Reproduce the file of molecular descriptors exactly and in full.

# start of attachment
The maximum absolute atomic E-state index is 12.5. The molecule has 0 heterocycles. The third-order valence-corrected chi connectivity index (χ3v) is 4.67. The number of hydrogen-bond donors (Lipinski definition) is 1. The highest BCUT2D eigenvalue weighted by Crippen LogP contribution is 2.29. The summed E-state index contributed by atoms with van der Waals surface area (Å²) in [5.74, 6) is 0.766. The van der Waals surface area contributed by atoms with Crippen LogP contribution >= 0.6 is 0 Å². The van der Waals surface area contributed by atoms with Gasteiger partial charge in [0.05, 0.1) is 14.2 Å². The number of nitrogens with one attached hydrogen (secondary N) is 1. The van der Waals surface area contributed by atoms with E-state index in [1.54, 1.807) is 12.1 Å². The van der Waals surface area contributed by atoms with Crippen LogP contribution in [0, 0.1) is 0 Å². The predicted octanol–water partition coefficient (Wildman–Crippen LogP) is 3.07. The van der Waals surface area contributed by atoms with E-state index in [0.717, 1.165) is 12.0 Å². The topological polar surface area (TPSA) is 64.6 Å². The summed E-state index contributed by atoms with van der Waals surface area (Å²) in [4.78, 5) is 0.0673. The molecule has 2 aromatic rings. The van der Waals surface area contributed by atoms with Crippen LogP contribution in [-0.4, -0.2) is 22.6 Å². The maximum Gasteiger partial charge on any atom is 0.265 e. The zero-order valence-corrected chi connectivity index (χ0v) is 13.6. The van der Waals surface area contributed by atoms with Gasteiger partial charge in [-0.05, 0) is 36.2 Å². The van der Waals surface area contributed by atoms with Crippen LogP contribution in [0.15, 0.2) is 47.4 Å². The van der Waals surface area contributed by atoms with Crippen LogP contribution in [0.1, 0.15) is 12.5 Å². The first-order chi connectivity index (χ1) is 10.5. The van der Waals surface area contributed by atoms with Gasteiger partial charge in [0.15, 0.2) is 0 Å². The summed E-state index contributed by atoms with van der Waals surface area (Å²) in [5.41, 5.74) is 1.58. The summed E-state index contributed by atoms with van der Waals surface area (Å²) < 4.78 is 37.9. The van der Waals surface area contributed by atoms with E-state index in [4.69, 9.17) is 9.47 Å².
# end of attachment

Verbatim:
The maximum absolute atomic E-state index is 12.5. The molecule has 0 heterocycles. The third-order valence-corrected chi connectivity index (χ3v) is 4.67. The number of hydrogen-bond donors (Lipinski definition) is 1. The highest BCUT2D eigenvalue weighted by Crippen LogP contribution is 2.29. The summed E-state index contributed by atoms with van der Waals surface area (Å²) in [5.74, 6) is 0.766. The van der Waals surface area contributed by atoms with Crippen LogP contribution >= 0.6 is 0 Å². The van der Waals surface area contributed by atoms with Gasteiger partial charge in [0.05, 0.1) is 14.2 Å². The number of nitrogens with one attached hydrogen (secondary N) is 1. The van der Waals surface area contributed by atoms with E-state index in [1.54, 1.807) is 12.1 Å². The van der Waals surface area contributed by atoms with Crippen LogP contribution in [0, 0.1) is 0 Å². The predicted octanol–water partition coefficient (Wildman–Crippen LogP) is 3.07. The van der Waals surface area contributed by atoms with E-state index in [0.717, 1.165) is 12.0 Å². The topological polar surface area (TPSA) is 64.6 Å². The summed E-state index contributed by atoms with van der Waals surface area (Å²) in [4.78, 5) is 0.0673. The molecule has 2 aromatic rings. The van der Waals surface area contributed by atoms with Crippen LogP contribution in [-0.4, -0.2) is 22.6 Å². The maximum Gasteiger partial charge on any atom is 0.265 e. The zero-order valence-corrected chi connectivity index (χ0v) is 13.6. The van der Waals surface area contributed by atoms with Gasteiger partial charge in [-0.05, 0) is 36.2 Å². The van der Waals surface area contributed by atoms with Crippen LogP contribution in [0.15, 0.2) is 47.4 Å². The van der Waals surface area contributed by atoms with Crippen LogP contribution in [0.1, 0.15) is 12.5 Å². The first-order chi connectivity index (χ1) is 10.5. The van der Waals surface area contributed by atoms with Gasteiger partial charge in [0.15, 0.2) is 0 Å². The summed E-state index contributed by atoms with van der Waals surface area (Å²) in [5.41, 5.74) is 1.58. The summed E-state index contributed by atoms with van der Waals surface area (Å²) < 4.78 is 37.9. The van der Waals surface area contributed by atoms with E-state index in [4.69, 9.17) is 9.47 Å².